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Use it or lose it

I’m sure we have all heard the age-old saying, “If you don’t use it, you’ll lose it.” I am not sure that I have always believed that until now.

Now, you have some great tools we have uncovered this school year as they related to financial literacy. I believe if you aren’t practicing some of those tools then you will most likely lose them. Let’s take a recap of the year by highlighting 15 of the tools outlined in the blogs. 

  • Create a personal monthly budget. Your budget is the foundation of your financial health, and it’s easy to get started. Learn how to create a personal budget by looking at the previous TRIO blogs on budgeting.
  • Start an emergency fund. Experts recommend setting aside at least three months’ worth of basic living expenses in case of an unexpected financial burden like a layoff or large medical expense. 
  • Spending money is/should be the perfect way to increase your overall value. Spending money should be a well-thought-out process, and the best way to remedy financial literacy is by budgeting. 
  • The five key components of financial literacy are earning, spending, saving, and investing, borrowing, and protecting. Credit is the ability to borrow money or access goods or services with the understanding that you’ll pay later.
  • Two primary forms of credit — revolving credit and installment credit. Revolving credit usually is your credit card. The second form of credit is installment credit. Installment credit is a loan that you borrow one amount and repay it with interest in accrues in installments each month.
  • Borrow is using something belonging to someone else to return it. “Loan” can be a noun, such as a sum of money that you must pay back with interest, or a verb, the act of lending something to someone.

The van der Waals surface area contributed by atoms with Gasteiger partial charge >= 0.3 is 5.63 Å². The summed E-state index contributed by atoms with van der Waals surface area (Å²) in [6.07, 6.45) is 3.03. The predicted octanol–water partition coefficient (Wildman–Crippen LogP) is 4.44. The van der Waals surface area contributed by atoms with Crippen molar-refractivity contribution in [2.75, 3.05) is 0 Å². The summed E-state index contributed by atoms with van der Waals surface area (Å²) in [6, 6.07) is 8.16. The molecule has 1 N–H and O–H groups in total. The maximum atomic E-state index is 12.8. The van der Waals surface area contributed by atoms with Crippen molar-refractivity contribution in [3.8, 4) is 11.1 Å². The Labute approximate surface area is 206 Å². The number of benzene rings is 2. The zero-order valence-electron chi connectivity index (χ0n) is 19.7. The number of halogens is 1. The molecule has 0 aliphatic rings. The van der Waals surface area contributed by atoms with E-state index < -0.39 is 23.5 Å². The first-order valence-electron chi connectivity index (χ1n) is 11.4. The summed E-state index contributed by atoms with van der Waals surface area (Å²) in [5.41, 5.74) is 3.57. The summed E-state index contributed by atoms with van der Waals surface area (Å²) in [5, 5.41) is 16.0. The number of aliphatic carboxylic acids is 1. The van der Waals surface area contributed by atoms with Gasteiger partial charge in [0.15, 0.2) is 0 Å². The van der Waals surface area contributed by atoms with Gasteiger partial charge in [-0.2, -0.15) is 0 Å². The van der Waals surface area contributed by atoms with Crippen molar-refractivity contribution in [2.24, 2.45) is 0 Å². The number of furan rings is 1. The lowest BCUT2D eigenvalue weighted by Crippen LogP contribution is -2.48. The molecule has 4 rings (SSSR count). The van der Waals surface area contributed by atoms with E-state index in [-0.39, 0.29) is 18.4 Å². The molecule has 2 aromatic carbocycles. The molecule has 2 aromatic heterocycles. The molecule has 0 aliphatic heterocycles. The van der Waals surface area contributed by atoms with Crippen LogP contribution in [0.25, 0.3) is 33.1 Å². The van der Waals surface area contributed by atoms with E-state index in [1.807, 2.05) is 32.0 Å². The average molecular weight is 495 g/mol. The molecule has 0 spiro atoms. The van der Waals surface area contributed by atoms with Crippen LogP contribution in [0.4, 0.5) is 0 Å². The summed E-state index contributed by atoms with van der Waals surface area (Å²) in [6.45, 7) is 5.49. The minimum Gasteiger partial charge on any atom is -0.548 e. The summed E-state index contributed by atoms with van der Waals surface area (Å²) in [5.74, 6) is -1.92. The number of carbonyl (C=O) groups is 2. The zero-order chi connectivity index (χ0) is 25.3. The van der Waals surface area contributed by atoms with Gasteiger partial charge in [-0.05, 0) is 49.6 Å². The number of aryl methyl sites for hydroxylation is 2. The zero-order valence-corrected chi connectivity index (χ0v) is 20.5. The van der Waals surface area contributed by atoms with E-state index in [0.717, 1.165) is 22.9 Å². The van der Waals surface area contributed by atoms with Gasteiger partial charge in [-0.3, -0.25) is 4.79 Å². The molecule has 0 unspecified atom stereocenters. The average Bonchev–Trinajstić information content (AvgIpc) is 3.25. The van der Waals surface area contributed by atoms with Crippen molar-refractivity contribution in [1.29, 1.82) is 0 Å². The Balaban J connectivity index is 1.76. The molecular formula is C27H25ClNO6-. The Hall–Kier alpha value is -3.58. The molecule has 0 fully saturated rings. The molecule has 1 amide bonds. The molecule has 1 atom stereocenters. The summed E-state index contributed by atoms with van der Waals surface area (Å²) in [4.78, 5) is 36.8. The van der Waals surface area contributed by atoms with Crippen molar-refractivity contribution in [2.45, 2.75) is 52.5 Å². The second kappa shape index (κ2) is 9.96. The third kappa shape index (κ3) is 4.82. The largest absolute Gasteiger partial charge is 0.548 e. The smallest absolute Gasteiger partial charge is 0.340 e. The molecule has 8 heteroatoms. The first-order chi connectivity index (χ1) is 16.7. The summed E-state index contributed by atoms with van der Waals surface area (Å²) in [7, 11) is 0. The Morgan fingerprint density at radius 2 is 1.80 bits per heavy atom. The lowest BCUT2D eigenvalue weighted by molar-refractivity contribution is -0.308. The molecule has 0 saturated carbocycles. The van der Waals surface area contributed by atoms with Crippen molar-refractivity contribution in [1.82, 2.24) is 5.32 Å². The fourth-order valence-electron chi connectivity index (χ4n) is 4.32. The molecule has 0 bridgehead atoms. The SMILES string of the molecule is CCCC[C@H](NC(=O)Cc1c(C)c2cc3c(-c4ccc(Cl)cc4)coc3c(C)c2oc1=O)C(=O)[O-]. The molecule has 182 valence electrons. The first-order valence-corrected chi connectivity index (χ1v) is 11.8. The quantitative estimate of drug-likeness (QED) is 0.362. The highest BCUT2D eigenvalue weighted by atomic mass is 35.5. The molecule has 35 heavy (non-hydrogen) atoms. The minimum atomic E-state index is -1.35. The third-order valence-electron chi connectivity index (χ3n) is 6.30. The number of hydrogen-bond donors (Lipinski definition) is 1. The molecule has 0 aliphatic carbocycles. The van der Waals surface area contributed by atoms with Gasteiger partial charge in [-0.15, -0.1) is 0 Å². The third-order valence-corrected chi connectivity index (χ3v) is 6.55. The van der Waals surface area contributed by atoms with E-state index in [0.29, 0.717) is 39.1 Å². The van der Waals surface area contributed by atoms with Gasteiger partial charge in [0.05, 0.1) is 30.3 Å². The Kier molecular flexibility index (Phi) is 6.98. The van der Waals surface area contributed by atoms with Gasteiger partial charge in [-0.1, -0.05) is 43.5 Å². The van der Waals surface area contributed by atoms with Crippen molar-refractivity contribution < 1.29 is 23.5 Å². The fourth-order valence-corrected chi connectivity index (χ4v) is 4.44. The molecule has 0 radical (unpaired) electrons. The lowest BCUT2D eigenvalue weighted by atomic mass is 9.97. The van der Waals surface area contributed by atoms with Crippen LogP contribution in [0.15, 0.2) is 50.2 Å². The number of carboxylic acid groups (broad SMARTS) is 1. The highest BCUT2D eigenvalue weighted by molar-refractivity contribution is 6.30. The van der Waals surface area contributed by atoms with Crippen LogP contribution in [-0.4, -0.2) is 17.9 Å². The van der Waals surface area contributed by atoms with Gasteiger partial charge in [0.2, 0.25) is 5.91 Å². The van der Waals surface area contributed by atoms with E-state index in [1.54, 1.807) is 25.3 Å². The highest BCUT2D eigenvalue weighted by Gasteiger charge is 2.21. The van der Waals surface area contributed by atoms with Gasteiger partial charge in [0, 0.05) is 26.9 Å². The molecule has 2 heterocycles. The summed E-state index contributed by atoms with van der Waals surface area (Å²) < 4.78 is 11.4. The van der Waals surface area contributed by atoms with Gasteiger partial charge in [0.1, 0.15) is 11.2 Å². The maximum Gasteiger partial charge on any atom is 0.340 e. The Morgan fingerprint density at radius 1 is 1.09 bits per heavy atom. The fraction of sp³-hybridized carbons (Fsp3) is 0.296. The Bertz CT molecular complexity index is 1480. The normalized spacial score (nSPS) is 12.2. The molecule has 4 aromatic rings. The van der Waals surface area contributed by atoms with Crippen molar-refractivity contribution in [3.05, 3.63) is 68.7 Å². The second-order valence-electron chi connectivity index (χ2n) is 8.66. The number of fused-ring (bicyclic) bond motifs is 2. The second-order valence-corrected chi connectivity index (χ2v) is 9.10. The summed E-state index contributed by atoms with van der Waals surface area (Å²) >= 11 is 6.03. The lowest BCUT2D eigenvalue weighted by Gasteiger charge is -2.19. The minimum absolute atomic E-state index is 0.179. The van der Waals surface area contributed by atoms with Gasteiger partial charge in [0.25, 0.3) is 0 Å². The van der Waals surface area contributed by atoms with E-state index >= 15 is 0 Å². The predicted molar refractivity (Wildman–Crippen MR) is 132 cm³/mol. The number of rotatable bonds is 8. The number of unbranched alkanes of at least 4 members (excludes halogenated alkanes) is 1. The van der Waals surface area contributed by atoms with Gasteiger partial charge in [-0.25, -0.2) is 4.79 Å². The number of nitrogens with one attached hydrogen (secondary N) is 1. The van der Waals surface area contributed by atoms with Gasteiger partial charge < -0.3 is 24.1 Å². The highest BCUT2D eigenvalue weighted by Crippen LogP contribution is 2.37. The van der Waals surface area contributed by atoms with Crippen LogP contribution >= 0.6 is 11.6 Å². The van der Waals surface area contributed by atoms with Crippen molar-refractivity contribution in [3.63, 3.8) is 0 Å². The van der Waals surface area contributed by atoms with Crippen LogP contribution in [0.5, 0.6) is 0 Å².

• Put a serious plan into play and stick to it. There is nothing that is out of your reach. If you write out a solid plan and work it, then you will have it. Financial health is yours.
  • Know your holiday triggers and combat them
  • If you are to be financially literate, it is safe to say that you must know yourself well, bad habits and all, for they are just as telling as the good ones.
  • Create a Financial Literacy Vision Board. Yes, let’s have a vision boarding party for our money. Statistically, we are 1.4 times more likely to accomplish our goals when we can picture them.
  • Our attitudes, behaviors, and heart posture concerning money are major factors contributing to our relationship with our money. 
  • Look at decluttering, sweeping, dusting, and tossing a few items out in your finances. 
  • Scammers are real, and it is your job to protect yourself.
  • Taxes can seem scary, but the best way to avoid any unnecessary stress regarding taxes is to plan and become informed. 

As summer quickly approached please don’t forget the 15 tools, we gained this year and don’t forget to use them, even during the summer months. Keep at your budget and if you have space in your budget, save more. As always, I believe in you, happy summer, and let’s build!